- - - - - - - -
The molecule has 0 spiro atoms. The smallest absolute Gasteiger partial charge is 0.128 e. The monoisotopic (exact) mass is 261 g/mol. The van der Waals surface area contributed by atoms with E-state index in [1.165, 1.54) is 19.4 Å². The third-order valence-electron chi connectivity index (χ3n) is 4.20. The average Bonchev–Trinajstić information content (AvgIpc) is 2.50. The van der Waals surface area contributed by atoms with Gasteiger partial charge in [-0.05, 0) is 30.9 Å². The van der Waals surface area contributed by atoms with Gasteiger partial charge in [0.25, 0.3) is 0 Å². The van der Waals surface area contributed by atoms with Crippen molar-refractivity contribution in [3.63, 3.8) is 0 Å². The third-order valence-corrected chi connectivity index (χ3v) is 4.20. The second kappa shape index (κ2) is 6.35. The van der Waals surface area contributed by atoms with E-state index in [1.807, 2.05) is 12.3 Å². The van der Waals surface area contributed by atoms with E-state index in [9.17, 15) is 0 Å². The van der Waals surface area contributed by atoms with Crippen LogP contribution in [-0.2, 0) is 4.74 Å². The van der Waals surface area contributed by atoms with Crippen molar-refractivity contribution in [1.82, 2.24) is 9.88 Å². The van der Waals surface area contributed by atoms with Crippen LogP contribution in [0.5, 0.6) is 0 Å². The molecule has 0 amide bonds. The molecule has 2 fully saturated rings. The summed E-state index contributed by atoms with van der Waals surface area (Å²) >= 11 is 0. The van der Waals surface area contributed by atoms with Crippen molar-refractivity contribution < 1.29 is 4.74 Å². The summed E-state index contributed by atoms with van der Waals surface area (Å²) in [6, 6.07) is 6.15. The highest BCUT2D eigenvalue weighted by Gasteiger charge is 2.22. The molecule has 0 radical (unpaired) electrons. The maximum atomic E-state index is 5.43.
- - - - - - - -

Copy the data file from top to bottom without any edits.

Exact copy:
The molecule has 0 spiro atoms. The smallest absolute Gasteiger partial charge is 0.128 e. The monoisotopic (exact) mass is 261 g/mol. The van der Waals surface area contributed by atoms with E-state index in [1.165, 1.54) is 19.4 Å². The third-order valence-electron chi connectivity index (χ3n) is 4.20. The average Bonchev–Trinajstić information content (AvgIpc) is 2.50. The van der Waals surface area contributed by atoms with Gasteiger partial charge in [-0.05, 0) is 30.9 Å². The van der Waals surface area contributed by atoms with Gasteiger partial charge in [0.25, 0.3) is 0 Å². The van der Waals surface area contributed by atoms with Crippen molar-refractivity contribution in [3.63, 3.8) is 0 Å². The third-order valence-corrected chi connectivity index (χ3v) is 4.20. The second kappa shape index (κ2) is 6.35. The van der Waals surface area contributed by atoms with E-state index in [1.807, 2.05) is 12.3 Å². The van der Waals surface area contributed by atoms with E-state index in [9.17, 15) is 0 Å². The van der Waals surface area contributed by atoms with Crippen LogP contribution in [-0.2, 0) is 4.74 Å². The van der Waals surface area contributed by atoms with Crippen molar-refractivity contribution in [1.82, 2.24) is 9.88 Å². The van der Waals surface area contributed by atoms with Crippen LogP contribution in [0.5, 0.6) is 0 Å². The molecule has 0 amide bonds. The molecule has 2 fully saturated rings. The summed E-state index contributed by atoms with van der Waals surface area (Å²) >= 11 is 0. The van der Waals surface area contributed by atoms with Crippen molar-refractivity contribution < 1.29 is 4.74 Å². The summed E-state index contributed by atoms with van der Waals surface area (Å²) in [6, 6.07) is 6.15. The highest BCUT2D eigenvalue weighted by Gasteiger charge is 2.22. The molecule has 0 radical (unpaired) electrons. The maximum atomic E-state index is 5.43.